The Irrawaddy

Families Displaced by Latest Fighting in Shan Start Heading Home

Villagers who have fled recent fighting between competing ethnic armed groups take shelter at the Moetay Monastery in Hsipaw Township, Shan

YANGON — Nearly half of the roughly 1,500 people displaced by inter-ethnic fighting in Shan State’s Namtu Township on Monday have returned to their villages as of this morning or were on their way back, according to local lawmakers.

The villagers fled their homes for other villages in Namtu or neighboring Hsipaw Township when fighting broke out between the Restoration Council of Shan State/Shan State Army South (RCSS/SSAS) and a combined force from the Shan State Progressive Party/Stan State Army North (SSPP/SSAN) and the Ta’ang National Liberation Army (TNLA).

About 670 people who took shelters at the Bodaw and Moetay monasteries in Hsipaw have returned as of Friday or would be returning soon now that the fighting around their villages was over, said Nang San San Aye, a state lawmaker representing Hsipaw.

However, nearly 800 people who took shelter at monasteries in the villages of Panlon and Manlay in Namtu were still afraid to head back because fighters continued to patrol near their homes, according to Nang Sam Hom, a state lawmaker representing Namtu.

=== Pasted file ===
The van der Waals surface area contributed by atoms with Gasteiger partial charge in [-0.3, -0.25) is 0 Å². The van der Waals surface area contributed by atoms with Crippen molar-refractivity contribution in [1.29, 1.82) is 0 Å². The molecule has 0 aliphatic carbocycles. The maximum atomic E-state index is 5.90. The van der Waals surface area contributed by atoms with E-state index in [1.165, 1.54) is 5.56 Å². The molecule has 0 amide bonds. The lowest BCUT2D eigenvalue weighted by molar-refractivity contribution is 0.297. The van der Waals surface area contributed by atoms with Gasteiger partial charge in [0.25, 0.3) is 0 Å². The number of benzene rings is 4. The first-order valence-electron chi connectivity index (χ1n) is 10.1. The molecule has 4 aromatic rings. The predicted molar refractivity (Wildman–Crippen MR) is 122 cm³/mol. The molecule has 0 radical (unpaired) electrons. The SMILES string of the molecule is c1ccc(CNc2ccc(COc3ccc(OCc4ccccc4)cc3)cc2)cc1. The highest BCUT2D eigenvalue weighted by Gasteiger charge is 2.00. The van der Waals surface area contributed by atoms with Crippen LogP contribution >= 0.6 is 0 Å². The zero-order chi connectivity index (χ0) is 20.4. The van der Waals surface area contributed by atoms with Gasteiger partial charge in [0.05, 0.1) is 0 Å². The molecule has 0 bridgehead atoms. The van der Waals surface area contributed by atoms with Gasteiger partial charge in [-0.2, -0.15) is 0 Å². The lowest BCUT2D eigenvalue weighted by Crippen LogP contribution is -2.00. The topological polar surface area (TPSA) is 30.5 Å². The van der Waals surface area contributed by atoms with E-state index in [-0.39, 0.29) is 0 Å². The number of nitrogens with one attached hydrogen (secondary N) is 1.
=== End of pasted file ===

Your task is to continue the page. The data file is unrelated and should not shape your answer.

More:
Nang Sam Hom told The Irrawaddy that the displaced families from five villages — Pan Hat, Manhsar, Man Khe, Man Pan and Nam Si Lin — were staying put for now.

She said 139 people were taking shelters in Panlon and 653 in Manlay and that they were all either ethnic Shan or Ta’ang.

“There is no safety for the local residents; our people have adapted to this,” Nang Sam Hom said.

“Many tend not to leave their homes unless there is heavy fighting,” either between the ethnic armed groups or between the groups and the Myanmar military, she added.

Some people displaced by earlier bouts of fighting in the region have been taking shelter in downtown Namtu for more than seven years and surviving mostly on the charity or local residents and aid groups, Nang Sam Hom said.

Shan State is home to a number of ethnic armed groups formed by ethnic Shan, Ta’ang, Kachin, Wa, Mongla or Kokang as well as various militias.

Most of the fighting has been between the SSAS and either the Myanmar military, TNLA or combined forces of the TNLA and SSAN.

RCSS spokesman Lieutenant Colonel Sai Oo blamed the latest fighting on the TNLA and SSAN for moving into areas long claimed and controlled by his group.

“They [the TNLA and SSAN] don’t want the RCSS to be there,” he told The Irrawaddy.

The TNLA and SSAS have fought many times over the past few years amid on-and-off negotiations.

Over the past two weeks, the SSAS has also had clashes with the Myanmar military in southern Shan State’s Mong Kung Township that have displaced hundreds more.